We all may have heard of the American Express Black Card. But you won't believe the incredible benefits it offers, nor should you.

The technical name for it
To start, it must be worth noting that technically speaking American Express doesn't offer something officially called a Black Card.

Commonwealth Of Pennsylvania

Source: Flickr / keithreifsnyder.

But it must be noted, technically there aren't 50 states either. You see, Kentucky, Massachusetts, Pennsylvania, and Virginia are all considered as Commonwealths.

Yet the thing is, there really is no difference between a state and a commonwealth.

After all, Pennsylvania's Constitution designates itself a Commonwealth, but a simple visit to its official website reveals it calls itself "The Keystone State."

"Tomāto, tomăto" as they say.

In the same way, what American Express actually offers isn't officially called the Black Card, instead it's the Centurion Card. But regardless of its technical name, the benefits sure are wild to consider.

The fees
To start, the American Express website offers little information on the Centurion Card. But what is there is remarkable.

The card member agreement shows that the initiation fee stands at a staggering $7,500, and the yearly fee is $2,500. And you can't simply apply for one and hope to be approved: As The Wall Street Journal reported, the card is "available by invitation only to people who charge more than $250,000 a year."

There are pretty mind-blowing numbers, but the benefits are even more impressive.

The benefits
Perhaps the biggest benefit is that there is no spending limit on the Centurion Card. It has been widely reported that one cardholder used the Centurion to buy a $300,000 Bentley.

Even more remarkably, Bloomberg recently revealed that a Chinese collector used the card to buy an ancient ceramic cup for $36 million -- that's right, a cup -- which netted him 422 million in points from American Express. The article noted that the points from that single purchase could be used for "more than 28 million frequent flyer miles or about $180,000 worth of vouchers at Hong Kong retailer ParknShop."

American Express Black Card

Source: American Express.

The benefits don't stop at the spending. The Journal noted in a separate article that the card offers free access into American Express airport lounges that provide amenities such as "a free celebrity-chef food buffet, showers stocked with L'Occitane products and manicures, facials and massages."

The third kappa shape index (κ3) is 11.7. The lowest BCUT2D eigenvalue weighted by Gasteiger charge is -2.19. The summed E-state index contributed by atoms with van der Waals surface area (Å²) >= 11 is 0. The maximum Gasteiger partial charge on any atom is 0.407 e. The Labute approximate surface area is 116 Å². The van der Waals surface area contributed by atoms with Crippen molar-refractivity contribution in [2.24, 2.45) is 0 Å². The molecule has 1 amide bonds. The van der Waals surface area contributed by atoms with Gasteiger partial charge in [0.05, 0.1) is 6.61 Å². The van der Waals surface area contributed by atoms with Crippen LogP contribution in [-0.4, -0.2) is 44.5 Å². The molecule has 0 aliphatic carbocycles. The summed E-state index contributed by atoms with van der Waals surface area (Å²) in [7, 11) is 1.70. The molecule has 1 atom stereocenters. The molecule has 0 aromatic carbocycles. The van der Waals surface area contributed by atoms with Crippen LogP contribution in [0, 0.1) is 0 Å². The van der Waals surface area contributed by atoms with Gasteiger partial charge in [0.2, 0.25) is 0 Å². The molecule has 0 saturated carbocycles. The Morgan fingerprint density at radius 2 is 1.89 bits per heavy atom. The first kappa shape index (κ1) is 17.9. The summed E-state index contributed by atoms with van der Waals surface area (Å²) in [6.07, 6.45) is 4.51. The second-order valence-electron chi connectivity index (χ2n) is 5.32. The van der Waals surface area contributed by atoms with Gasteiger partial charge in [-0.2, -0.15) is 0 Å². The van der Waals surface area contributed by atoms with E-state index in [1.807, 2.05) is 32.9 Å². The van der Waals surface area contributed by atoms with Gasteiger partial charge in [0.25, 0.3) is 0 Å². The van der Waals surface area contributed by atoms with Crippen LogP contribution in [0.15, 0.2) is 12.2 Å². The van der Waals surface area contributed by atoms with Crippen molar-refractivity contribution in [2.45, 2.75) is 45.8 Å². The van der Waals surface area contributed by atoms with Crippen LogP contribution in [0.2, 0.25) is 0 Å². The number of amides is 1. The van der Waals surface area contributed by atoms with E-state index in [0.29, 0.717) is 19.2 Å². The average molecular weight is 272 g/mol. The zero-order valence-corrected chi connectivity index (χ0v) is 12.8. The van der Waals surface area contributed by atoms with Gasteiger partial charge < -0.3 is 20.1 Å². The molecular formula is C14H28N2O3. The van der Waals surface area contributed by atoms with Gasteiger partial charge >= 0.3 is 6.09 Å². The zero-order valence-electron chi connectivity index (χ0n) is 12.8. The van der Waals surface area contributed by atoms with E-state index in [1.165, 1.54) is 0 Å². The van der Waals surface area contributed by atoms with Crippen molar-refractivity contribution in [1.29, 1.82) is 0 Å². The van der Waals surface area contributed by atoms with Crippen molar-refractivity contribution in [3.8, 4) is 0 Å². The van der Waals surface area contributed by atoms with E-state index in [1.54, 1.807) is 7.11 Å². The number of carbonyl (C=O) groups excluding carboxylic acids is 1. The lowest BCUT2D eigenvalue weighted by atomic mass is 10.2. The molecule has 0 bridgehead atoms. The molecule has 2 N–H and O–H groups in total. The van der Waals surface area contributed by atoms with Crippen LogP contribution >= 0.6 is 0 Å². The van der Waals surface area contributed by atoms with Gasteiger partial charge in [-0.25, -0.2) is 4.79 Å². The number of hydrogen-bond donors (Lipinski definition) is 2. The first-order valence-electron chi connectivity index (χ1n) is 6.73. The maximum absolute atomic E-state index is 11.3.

There's also a free concierge service that can provide cardholders with access to exclusive tickets, reminders about certain events, and countless other personal benefits. Credit Card Insider also suggested that Black Card holders receive automatic premium status at hotels, airlines, and car rental companies.

And while it may not be a benefit of the card, in 2011 it was reported that the average income of a Centurion Card household stands at $1.3 million, with assets of $16.3 million. Among cardholders, the top five car brands driven were BMW, Mercedes, Porsche, Lexus, and Ferrari.

The Foolish takeaway
Others have attempted to copy the Centurion Card -- Visa actually offers something called the Black Card, and JPMorgan Chase has the Palladium Card for individuals who have $25 million in wealth management at the bank -- but nothing has quite the lure of the original offered by American Express.

Warren Buffett -- whose Berkshire Hathaway (NYSE:BRK-A)(NYSE:BRK-B) holds a $14.3 billion stake in AmEx -- once said, "'Buy commodities, sell brands' has long been a formula for business success." In this vein, whether you call it the Centurion Card or the Black Card, we can see just one more example of the powerful position American Express has in the minds of consumers everywhere.

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Patrick Morris owns shares of Berkshire Hathaway. The Motley Fool recommends American Express, Berkshire Hathaway, and Visa. The Motley Fool owns shares of Berkshire Hathaway, JPMorgan Chase, and Visa. Try any of our Foolish newsletter services free for 30 days. We Fools may not all hold the same opinions, but we all believe that considering a diverse range of insights makes us better investors. The Motley Fool has a disclosure policy.

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